Red clover is a herbaceous perennial plant that grows to a height of 20-80 cm, and has trifoliate leaves that are oval-shaped and green in color. The plant produces small, reddish-pink flowers that bloom in clusters from May to September.

Health Benefits

Red clover has a long history of use as a medicinal herb, and has been traditionally used to treat a wide range of health conditions, including respiratory problems, skin conditions, and menstrual disorders. Some of the most commonly cited health benefits of red clover include:

  • Reducing the risk of cardiovascular disease: Red clover contains compounds that have been shown to help lower cholesterol levels, reduce inflammation, and improve overall cardiovascular health.

  • Easing menopausal symptoms: Red clover has been traditionally used to alleviate hot flashes, mood swings, and other symptoms associated with menopause.

  • Boosting immunity: Red clover contains compounds that have been shown to have immune-boosting properties, making it a good herb to take during cold and flu season.

  • Supporting bone health: Red clover contains compounds that may help prevent osteoporosis, making it a good herb to take for women approaching menopause.

Nutritional Content

Red clover is a good source of vitamins, minerals, and other nutrients, including:

  • Vitamin C: An antioxidant that helps boost immunity and protect against cellular damage.

  • Calcium: An important mineral for maintaining strong bones and teeth.

  • Iron: A mineral that is essential for producing red blood cells and carrying oxygen throughout the body.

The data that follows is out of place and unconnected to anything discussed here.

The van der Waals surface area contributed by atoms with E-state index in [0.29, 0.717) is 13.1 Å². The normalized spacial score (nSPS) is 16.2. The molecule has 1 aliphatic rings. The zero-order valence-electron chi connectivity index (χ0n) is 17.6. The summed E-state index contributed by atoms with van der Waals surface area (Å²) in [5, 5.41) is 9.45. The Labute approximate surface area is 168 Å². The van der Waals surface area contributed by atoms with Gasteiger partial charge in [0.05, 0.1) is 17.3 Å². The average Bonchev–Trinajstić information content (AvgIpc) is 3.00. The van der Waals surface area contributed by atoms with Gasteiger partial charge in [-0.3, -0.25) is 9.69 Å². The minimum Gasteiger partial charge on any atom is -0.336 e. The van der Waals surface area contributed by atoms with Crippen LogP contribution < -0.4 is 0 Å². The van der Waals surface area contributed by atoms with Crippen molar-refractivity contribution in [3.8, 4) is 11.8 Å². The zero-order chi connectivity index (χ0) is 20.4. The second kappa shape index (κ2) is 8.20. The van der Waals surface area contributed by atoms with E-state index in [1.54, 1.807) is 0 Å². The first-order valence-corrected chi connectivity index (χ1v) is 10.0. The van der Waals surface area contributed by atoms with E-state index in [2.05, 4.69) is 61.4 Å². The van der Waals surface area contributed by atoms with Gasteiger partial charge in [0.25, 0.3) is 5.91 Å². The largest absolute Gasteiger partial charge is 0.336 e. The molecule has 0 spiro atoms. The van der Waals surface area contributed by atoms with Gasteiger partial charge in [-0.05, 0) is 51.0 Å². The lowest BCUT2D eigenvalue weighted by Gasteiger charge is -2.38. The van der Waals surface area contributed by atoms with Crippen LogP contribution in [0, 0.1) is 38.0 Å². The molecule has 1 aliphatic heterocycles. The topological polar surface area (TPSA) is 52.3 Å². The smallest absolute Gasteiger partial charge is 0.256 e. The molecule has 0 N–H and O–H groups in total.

• Magnesium: A mineral that plays a role in many important functions in the body, including muscle and nerve function, heart rhythm, and immune system health.

  • Phytoestrogens: Compounds in red clover that have a similar chemical structure to the female hormone estrogen, and may help alleviate symptoms of menopause.

Cultivation and Harvesting

Red clover is relatively easy to grow, and can be sown in spring or fall, in a sunny or partially shady location. The plant prefers well-draining soils that are rich in organic matter, and should be fertilized with a balanced fertilizer, such as compost or bone meal.

Red clover can be harvested for medicinal use at any time, but the leaves and flowers are usually harvested when they are in full bloom, in late spring or early summer. To harvest, simply cut the entire plant at the base, and hang it upside down to dry. Once dried, the leaves and flowers can be stored in an airtight container for later use.


Red clover is a versatile and easy-to-grow plant that has a long history of use as a medicinal herb. With its many health benefits and its attractive flowers, it's a great addition to any herb garden, or as a cover crop in your vegetable garden. Whether you're looking to boost your immunity, ease menopausal symptoms, or simply enjoy its unique flavor, red clover is a herb that's well worth growing and harvesting.

More Information

Red clover is also used in traditional Chinese medicine and has been studied for its potential health benefits in several areas. Here are a few additional benefits and uses of red clover:

  • Anticancer properties: Some studies have found that red clover may have anticancer properties, particularly in the areas of breast and prostate cancer.

  • Improved skin health: Red clover is sometimes used in skincare products due to its anti-inflammatory and skin-soothing properties.

  • Improved liver health: Some studies suggest that red clover may help improve liver health by reducing oxidative stress and inflammation in the liver.